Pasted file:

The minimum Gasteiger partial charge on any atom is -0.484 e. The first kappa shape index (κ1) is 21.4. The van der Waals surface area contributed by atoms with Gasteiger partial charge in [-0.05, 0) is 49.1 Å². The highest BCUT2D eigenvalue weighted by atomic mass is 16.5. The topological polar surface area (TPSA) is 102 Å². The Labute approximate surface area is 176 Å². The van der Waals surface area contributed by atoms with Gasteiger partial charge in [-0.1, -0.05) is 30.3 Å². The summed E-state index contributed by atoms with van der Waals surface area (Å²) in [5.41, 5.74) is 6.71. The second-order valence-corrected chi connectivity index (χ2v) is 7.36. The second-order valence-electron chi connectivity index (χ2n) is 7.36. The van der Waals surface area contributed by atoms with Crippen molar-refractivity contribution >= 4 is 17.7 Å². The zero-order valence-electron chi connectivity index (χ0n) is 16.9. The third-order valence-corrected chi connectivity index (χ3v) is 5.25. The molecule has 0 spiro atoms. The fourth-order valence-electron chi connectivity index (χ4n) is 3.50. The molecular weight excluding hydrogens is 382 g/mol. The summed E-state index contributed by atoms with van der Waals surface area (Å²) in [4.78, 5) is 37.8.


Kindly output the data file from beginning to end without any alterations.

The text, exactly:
The minimum Gasteiger partial charge on any atom is -0.484 e. The first kappa shape index (κ1) is 21.4. The van der Waals surface area contributed by atoms with Gasteiger partial charge in [-0.05, 0) is 49.1 Å². The highest BCUT2D eigenvalue weighted by atomic mass is 16.5. The topological polar surface area (TPSA) is 102 Å². The Labute approximate surface area is 176 Å². The van der Waals surface area contributed by atoms with Gasteiger partial charge in [-0.1, -0.05) is 30.3 Å². The summed E-state index contributed by atoms with van der Waals surface area (Å²) in [5.41, 5.74) is 6.71. The second-order valence-corrected chi connectivity index (χ2v) is 7.36. The second-order valence-electron chi connectivity index (χ2n) is 7.36. The van der Waals surface area contributed by atoms with Crippen molar-refractivity contribution >= 4 is 17.7 Å². The zero-order valence-electron chi connectivity index (χ0n) is 16.9. The third-order valence-corrected chi connectivity index (χ3v) is 5.25. The molecule has 0 spiro atoms. The fourth-order valence-electron chi connectivity index (χ4n) is 3.50. The molecular weight excluding hydrogens is 382 g/mol. The summed E-state index contributed by atoms with van der Waals surface area (Å²) in [4.78, 5) is 37.8.